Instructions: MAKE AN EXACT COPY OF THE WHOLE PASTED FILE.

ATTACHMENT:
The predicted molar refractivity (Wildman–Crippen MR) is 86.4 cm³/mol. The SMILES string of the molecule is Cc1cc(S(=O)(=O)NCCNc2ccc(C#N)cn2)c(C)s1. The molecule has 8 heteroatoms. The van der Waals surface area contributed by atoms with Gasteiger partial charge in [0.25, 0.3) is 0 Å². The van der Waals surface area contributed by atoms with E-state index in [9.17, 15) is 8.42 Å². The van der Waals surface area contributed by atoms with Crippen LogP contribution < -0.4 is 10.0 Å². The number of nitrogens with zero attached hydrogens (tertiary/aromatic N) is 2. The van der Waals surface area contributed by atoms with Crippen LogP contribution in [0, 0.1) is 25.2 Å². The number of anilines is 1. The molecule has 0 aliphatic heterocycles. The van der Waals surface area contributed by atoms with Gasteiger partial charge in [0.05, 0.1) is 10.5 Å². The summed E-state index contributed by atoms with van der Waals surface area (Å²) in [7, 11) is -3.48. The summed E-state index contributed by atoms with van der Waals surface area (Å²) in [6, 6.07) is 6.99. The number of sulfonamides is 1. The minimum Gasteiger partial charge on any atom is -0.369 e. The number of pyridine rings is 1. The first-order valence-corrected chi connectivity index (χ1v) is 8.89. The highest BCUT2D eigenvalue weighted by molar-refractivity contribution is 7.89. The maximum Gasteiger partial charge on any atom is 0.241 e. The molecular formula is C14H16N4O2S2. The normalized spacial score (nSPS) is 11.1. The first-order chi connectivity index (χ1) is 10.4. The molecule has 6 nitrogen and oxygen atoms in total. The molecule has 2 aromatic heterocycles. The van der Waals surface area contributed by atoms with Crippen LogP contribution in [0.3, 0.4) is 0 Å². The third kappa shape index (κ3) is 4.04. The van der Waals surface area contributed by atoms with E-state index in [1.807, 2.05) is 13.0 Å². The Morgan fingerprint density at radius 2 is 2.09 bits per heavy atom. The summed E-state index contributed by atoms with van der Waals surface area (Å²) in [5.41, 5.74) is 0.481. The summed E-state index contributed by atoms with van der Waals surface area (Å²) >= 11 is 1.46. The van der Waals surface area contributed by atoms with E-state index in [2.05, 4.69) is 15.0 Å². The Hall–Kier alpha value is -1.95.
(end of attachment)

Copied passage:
The predicted molar refractivity (Wildman–Crippen MR) is 86.4 cm³/mol. The SMILES string of the molecule is Cc1cc(S(=O)(=O)NCCNc2ccc(C#N)cn2)c(C)s1. The molecule has 8 heteroatoms. The van der Waals surface area contributed by atoms with Gasteiger partial charge in [0.25, 0.3) is 0 Å². The van der Waals surface area contributed by atoms with E-state index in [9.17, 15) is 8.42 Å². The van der Waals surface area contributed by atoms with Crippen LogP contribution < -0.4 is 10.0 Å². The number of nitrogens with zero attached hydrogens (tertiary/aromatic N) is 2. The van der Waals surface area contributed by atoms with Crippen LogP contribution in [0, 0.1) is 25.2 Å². The number of anilines is 1. The molecule has 0 aliphatic heterocycles. The van der Waals surface area contributed by atoms with Gasteiger partial charge in [0.05, 0.1) is 10.5 Å². The summed E-state index contributed by atoms with van der Waals surface area (Å²) in [7, 11) is -3.48. The summed E-state index contributed by atoms with van der Waals surface area (Å²) in [6, 6.07) is 6.99. The number of sulfonamides is 1. The minimum Gasteiger partial charge on any atom is -0.369 e. The number of pyridine rings is 1. The first-order valence-corrected chi connectivity index (χ1v) is 8.89. The highest BCUT2D eigenvalue weighted by molar-refractivity contribution is 7.89. The maximum Gasteiger partial charge on any atom is 0.241 e. The molecular formula is C14H16N4O2S2. The normalized spacial score (nSPS) is 11.1. The first-order chi connectivity index (χ1) is 10.4. The molecule has 6 nitrogen and oxygen atoms in total. The molecule has 2 aromatic heterocycles. The van der Waals surface area contributed by atoms with Crippen LogP contribution in [0.3, 0.4) is 0 Å². The third kappa shape index (κ3) is 4.04. The van der Waals surface area contributed by atoms with E-state index in [1.807, 2.05) is 13.0 Å². The Morgan fingerprint density at radius 2 is 2.09 bits per heavy atom. The summed E-state index contributed by atoms with van der Waals surface area (Å²) in [5.41, 5.74) is 0.481. The summed E-state index contributed by atoms with van der Waals surface area (Å²) >= 11 is 1.46. The van der Waals surface area contributed by atoms with E-state index in [2.05, 4.69) is 15.0 Å². The Hall–Kier alpha value is -1.95.